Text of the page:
Python/Fortran interoperability

sturlamolden sturlamolden at
Mon Aug 24 15:46:02 CEST 2009

On 24 Aug, 10:24, n... at wrote:
> In article <5134d9f1-0e23-4e05-a817-bf0cc9e85... at>,
> sturlamolden  <sturlamol... at> wrote:
> >On 24 Aug, 02:26, nos... at see.signature (Richard Maine) wrote:
> >> You missed the word "OOP", which seemed like the whole point. Not that
> >> the particular word is used in the Fortran standard, but it isn't hard
> >> to guess that he means a derived type that uses some of the OOP
> >> features. Inheritance, polymorphism, and type-bound procedure (aka
> >> methods in some other languages) come to mind.
> >But C is not OOP. The ISO C bindings in Fortran are not ISO C++
> >bindings. This is for a reason: C++ does not have a standard ABI like
> >ISO C.
> Nor does C.  Almost everything that most people believe about C is
> wrong, because C is not well-defined at any level, so there are
> many twisty little C languages, all different.
> Richard is perfectly correct that my point was OOP.  C interoperability
> does not apply to any derived type with type-bound procedures, which
> include finalizers.  Note that this ALSO forbids them from being
> passed as data, even if the other language never uses the OOP features
> of the type.

You also made this claim regarding Fortran's C interop with strings:

"No, I mean things like 'Kilroy was here'.  Currently, Fortran's C
interoperability supports only strings of length 1, and you have
to kludge them up as arrays.  That doesn't work very well, especially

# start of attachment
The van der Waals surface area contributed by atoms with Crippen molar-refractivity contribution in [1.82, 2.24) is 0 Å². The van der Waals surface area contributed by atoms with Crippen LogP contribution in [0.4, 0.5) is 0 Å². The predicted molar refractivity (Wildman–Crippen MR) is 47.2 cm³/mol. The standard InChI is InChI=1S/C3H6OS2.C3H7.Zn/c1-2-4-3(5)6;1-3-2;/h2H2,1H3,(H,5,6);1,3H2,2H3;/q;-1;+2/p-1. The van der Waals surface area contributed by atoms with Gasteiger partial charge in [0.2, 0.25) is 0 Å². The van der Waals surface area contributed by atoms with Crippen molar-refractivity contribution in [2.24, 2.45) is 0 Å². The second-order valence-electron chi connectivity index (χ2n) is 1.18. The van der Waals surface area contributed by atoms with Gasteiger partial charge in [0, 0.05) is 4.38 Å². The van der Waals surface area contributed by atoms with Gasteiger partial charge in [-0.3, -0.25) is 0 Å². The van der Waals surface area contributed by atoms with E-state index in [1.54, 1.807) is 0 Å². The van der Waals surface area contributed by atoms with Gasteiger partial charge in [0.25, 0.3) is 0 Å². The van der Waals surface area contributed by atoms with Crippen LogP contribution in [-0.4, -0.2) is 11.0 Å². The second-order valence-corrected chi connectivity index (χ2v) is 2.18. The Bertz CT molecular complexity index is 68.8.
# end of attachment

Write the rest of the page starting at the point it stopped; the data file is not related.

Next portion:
for things like function results."

This obviosuly proves you wrong:

subroutine foobar(fstr)
    ! this is the Fortran function we want to call from C
    ! it takes a variable length string as argument and
    ! print its length
    character(*) :: fstr
    write (*,*) len(fstr)
end subroutine

subroutine wrap_foobar(cstr) bind(c, name='foobar')
    ! a wrapper for foobar which we expose to C
    use, intrinsic :: iso_c_binding

        function strlen(cstr) bind(c, name='strlen')
           use, intrinsic :: iso_c_binding
           integer(c_int) :: strlen
           type(c_ptr), value :: cstr
        end function strlen
    end interface

    type(c_ptr), value :: cstr
    character(2147483647), pointer :: p_fstr
    integer :: n

    n = strlen(cstr)
    call c_f_pointer(cstr, p_fstr)
    call foobar(p_fstr(1:n))

end subroutine

I am not saying you are wrong regarding OOP derives types, but I'm not
taking your word for it. However, I am not wasting my time on Fortran
2003 OOP now, as it lacks compiler support. So I'll leave your claim

By the way, I am more than happy using Python for OOP and Fortran 95
for speed. As for numerical computing, I'd rather see better support
for array and matrix types in Cython than OOP in Fortran.

Sturla Molden

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